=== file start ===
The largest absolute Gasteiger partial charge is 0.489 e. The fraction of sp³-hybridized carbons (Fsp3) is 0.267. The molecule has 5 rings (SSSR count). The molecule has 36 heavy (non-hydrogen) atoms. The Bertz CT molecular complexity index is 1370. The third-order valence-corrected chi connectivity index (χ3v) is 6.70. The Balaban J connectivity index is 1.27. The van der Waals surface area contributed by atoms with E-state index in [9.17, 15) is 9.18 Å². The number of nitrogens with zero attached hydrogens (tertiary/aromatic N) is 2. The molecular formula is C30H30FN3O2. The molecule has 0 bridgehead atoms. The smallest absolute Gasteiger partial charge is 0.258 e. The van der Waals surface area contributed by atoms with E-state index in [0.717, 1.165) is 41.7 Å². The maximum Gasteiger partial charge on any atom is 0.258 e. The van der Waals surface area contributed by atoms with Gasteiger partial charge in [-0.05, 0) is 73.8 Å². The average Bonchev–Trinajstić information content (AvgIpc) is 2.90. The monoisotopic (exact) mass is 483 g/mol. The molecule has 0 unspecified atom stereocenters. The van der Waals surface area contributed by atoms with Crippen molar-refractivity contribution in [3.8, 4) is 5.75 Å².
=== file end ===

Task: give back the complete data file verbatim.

The largest absolute Gasteiger partial charge is 0.489 e. The fraction of sp³-hybridized carbons (Fsp3) is 0.267. The molecule has 5 rings (SSSR count). The molecule has 36 heavy (non-hydrogen) atoms. The Bertz CT molecular complexity index is 1370. The third-order valence-corrected chi connectivity index (χ3v) is 6.70. The Balaban J connectivity index is 1.27. The van der Waals surface area contributed by atoms with E-state index in [9.17, 15) is 9.18 Å². The number of nitrogens with zero attached hydrogens (tertiary/aromatic N) is 2. The molecular formula is C30H30FN3O2. The molecule has 0 bridgehead atoms. The smallest absolute Gasteiger partial charge is 0.258 e. The van der Waals surface area contributed by atoms with E-state index in [0.717, 1.165) is 41.7 Å². The maximum Gasteiger partial charge on any atom is 0.258 e. The van der Waals surface area contributed by atoms with Gasteiger partial charge in [-0.05, 0) is 73.8 Å². The average Bonchev–Trinajstić information content (AvgIpc) is 2.90. The monoisotopic (exact) mass is 483 g/mol. The molecule has 0 unspecified atom stereocenters. The van der Waals surface area contributed by atoms with Crippen molar-refractivity contribution in [3.8, 4) is 5.75 Å².